Why Be a Teacher? According to Four Educators, Because …

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These longtime teachers share what education means to them amid the challenges of teaching during a pandemic

teachers - Leslie Burwell

Photography by John Michael Simpson

SEEING THE BIGGER PICTURE

Leslie Burwell sees every new class of students as a fresh canvas, another chance to inspire creativity. “That’s what keeps me in education,” says Leslie, describing the talent she sees in her classroom studio at Northwood High School in Pittsboro. “They blow me out of the water.”

The 26-year teaching veteran disputes the claim some people make about teenagers wasting time on arts and crafts. “No, they’re not … they’re creative,” she says, adding that open-ended prompts can help students make connections. “They are so intelligent, and they’re putting their focus into what they’re passionate about. We just need to find what they love and then let them have enough time [to express it]. I feel like the arts are so connected to emotion, and [it] is a really great tool to teach them critical thinking.”

Leslie, who initially planned a career in art therapy, has an interdisciplinary bachelor’s in psychology, theater and art from the University of South Carolina. She earned a post-baccalaureate certificate in art education from Meredith College and is a master’s candidate in art education at East Carolina University.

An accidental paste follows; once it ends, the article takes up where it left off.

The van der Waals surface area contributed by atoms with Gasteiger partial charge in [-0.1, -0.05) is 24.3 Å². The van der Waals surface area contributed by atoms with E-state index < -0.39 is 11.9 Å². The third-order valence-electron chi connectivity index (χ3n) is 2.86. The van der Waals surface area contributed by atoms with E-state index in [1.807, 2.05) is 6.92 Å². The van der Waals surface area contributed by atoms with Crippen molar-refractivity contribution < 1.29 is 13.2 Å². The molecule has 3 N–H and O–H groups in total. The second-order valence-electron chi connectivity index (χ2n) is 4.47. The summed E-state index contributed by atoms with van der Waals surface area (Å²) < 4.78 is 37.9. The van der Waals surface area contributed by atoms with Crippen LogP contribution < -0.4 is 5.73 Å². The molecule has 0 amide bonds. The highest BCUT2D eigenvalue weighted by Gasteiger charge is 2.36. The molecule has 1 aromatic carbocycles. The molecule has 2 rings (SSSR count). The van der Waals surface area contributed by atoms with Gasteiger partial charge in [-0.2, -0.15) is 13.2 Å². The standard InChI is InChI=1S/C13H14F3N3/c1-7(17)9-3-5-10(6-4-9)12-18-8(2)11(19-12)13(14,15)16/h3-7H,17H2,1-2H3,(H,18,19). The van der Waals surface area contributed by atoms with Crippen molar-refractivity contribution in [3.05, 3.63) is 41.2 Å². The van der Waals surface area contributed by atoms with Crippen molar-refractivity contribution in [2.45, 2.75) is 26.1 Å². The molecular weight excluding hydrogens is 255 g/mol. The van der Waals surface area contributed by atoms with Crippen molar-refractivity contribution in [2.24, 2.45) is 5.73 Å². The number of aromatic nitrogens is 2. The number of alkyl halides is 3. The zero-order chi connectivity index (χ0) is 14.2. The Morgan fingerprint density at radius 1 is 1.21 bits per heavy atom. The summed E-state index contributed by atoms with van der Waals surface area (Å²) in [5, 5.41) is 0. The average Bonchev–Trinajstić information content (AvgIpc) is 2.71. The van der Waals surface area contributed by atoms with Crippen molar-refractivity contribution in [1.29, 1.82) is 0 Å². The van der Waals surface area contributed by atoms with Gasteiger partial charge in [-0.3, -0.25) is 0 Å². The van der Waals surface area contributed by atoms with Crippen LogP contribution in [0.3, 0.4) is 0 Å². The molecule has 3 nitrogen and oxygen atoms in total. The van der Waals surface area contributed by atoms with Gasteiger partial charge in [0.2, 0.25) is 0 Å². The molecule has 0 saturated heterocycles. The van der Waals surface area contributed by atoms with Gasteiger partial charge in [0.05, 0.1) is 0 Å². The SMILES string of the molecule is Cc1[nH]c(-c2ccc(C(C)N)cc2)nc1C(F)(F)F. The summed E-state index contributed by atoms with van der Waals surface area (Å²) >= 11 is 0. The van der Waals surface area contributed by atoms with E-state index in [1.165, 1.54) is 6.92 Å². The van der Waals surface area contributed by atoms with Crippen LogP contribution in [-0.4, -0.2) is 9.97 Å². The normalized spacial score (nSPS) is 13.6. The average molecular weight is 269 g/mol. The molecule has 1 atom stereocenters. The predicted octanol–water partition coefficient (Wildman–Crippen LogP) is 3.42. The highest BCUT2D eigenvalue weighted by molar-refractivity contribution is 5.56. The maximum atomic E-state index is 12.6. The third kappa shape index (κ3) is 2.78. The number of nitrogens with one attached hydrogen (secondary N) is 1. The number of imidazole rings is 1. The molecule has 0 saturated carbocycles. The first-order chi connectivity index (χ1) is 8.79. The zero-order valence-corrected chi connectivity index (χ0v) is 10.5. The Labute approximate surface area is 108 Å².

“[It’s] a privilege being a visual arts teacher at the high school level,” she says, recalling a long list of former students who have careers in a creative profession or have become art teachers themselves. “That makes me really proud to know that I’ve impacted those lives enough [for them] to become educators. … It’s a difficult profession, and it doesn’t make as much money as other professions, but it’s a joy.”

Leslie grew up visiting museums with her art teacher mother as her father’s ministry took them from one city to another. Her mentors today are still producing art and teaching well into their 70s. “I’m not sure if I can physically do art teaching and set painting and all the things I do when I’m 70,” she says. “I really do believe that I could still be contributing. The plan is not to really retire from teaching but to have a studio.”